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Tuesday, 30 May, 2000, 20:01 GMT 21:01 UK
Underwater search for missing uranium
Colin Rudd
Environmental consultant Colin Rudd at the crash site
Air accident investigators are preparing to search the bottom of a lake near Stansted airport for panels of depleted uranium from a crashed Korean Air jumbo jet.

Investigators have recovered 17 out of 20 depleted uranium panels used as counterweights in the tail of the plane which came down in December after catching fire on take-off.

The remaining three are believed to have been hurled into the lake and buried under its muddy floor.

Essex County Council, which is overseeing the restoration of the one-acre crash site back to farmland, says there is no threat to the local population from the missing panels.

Extensive tests

The council has spent the last few weeks draining the fishing lake in Great Hallingbury.

Health experts have warned that the panels, triangular-shaped bars which are about two feet long, can be dangerous if inhaled in the form of a dust after being hardened in high temperatures.


ADAS worker
Searchers are hoping to find the missing three depleted uranium panels

But tests have revealed no traces of uranium leakage in the area.

"To pose any danger they would have had to burn for a long time at very high temperature," said the council's site co-ordinator Peter Pearson.

"Extensive tests have revealed no trace of any contamination in the land, the atmosphere or any wildlife.

"The other 17 panels were found undamaged and the likelihood is that these three are in the same condition. We are certain that no harm has been caused."

But Norman Mead, chairman of Great Hallingbury parish council, said all local people would not be satisfied until the last panel had been found.

"I think most people are satisfied with the way the operation has been conducted and that no traces of uranium have been found," he said.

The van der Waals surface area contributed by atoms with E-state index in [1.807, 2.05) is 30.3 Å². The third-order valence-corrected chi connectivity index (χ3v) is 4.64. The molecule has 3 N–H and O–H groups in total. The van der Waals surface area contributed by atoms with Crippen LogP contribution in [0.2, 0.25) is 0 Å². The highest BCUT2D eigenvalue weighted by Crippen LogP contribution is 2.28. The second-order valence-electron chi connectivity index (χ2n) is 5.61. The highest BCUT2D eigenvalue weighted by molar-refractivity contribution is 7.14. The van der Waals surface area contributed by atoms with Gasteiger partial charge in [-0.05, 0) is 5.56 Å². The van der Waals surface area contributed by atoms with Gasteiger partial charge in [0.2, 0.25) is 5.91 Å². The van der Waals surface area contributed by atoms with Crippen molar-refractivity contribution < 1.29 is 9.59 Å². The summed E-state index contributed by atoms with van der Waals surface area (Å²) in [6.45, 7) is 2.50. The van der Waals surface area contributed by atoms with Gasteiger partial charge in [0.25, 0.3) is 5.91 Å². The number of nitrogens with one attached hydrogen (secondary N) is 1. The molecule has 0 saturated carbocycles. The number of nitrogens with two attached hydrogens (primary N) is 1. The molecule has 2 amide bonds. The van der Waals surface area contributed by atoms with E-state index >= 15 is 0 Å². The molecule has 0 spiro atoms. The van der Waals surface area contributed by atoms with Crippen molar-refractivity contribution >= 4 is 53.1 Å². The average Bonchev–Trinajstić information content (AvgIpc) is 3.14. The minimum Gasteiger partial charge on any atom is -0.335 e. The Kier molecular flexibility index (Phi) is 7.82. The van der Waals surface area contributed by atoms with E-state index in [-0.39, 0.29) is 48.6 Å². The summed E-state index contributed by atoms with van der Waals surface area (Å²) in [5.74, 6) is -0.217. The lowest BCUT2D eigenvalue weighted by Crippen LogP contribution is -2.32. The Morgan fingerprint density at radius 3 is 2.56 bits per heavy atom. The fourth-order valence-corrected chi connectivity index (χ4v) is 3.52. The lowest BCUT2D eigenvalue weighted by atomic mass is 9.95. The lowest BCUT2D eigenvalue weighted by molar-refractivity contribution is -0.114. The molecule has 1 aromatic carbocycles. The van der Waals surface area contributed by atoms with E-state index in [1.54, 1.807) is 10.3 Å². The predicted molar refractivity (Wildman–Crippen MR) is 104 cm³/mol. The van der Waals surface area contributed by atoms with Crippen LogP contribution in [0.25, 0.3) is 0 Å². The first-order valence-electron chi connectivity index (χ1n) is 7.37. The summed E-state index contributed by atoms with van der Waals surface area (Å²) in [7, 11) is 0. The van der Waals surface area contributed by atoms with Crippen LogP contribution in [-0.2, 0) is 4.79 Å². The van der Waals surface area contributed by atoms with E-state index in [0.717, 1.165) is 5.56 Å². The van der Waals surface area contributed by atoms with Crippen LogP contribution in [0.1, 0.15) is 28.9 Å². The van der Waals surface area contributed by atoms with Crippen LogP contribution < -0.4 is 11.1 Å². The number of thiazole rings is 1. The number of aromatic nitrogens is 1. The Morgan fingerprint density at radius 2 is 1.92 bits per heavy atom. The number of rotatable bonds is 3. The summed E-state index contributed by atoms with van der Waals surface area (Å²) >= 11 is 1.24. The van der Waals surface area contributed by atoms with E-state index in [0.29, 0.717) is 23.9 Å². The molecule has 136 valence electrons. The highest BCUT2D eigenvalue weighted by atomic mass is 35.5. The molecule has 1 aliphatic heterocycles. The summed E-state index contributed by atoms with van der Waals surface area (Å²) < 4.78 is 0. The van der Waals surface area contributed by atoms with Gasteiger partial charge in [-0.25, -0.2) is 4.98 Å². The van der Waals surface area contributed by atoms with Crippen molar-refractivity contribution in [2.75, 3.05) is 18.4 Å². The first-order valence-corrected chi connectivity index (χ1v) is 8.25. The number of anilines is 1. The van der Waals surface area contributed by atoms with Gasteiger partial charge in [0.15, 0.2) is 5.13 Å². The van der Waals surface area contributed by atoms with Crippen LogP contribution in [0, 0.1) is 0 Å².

"But the proof of the pudding is when they find the remaining panels safe and intact."

Insurance claims

Depleted uranium was used as a counterbalance in hundreds of 747s built before 1981, but its use became controversial after an El Al jumbo crashed in flames in Amsterdam in 1992.

The Korean plane crashed on National Trust farmland between Great Hallingbury and the edge of Hatfield Forest, which is owned by the National Trust, shortly after leaving Stansted.

The four Korean crew members died instantly but no-one else was hurt.

Wreckage from the impact fanned out four miles and other pieces of the aircraft, such as wheels, have been revealed since the lake was drained.

A report on the cause of the accident has yet to be published by the Department of Transport's Air Accident Investigation Branch.

Villagers living near the site are angry that some insurance companies have not yet paid out for claims to cover cracks and structural damage done to their homes.

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See also:

25 Jan 00 | UK Politics
Search for 747 uranium
07 Jan 00 | Sci/Tech
Uranium on jet 'not a risk'
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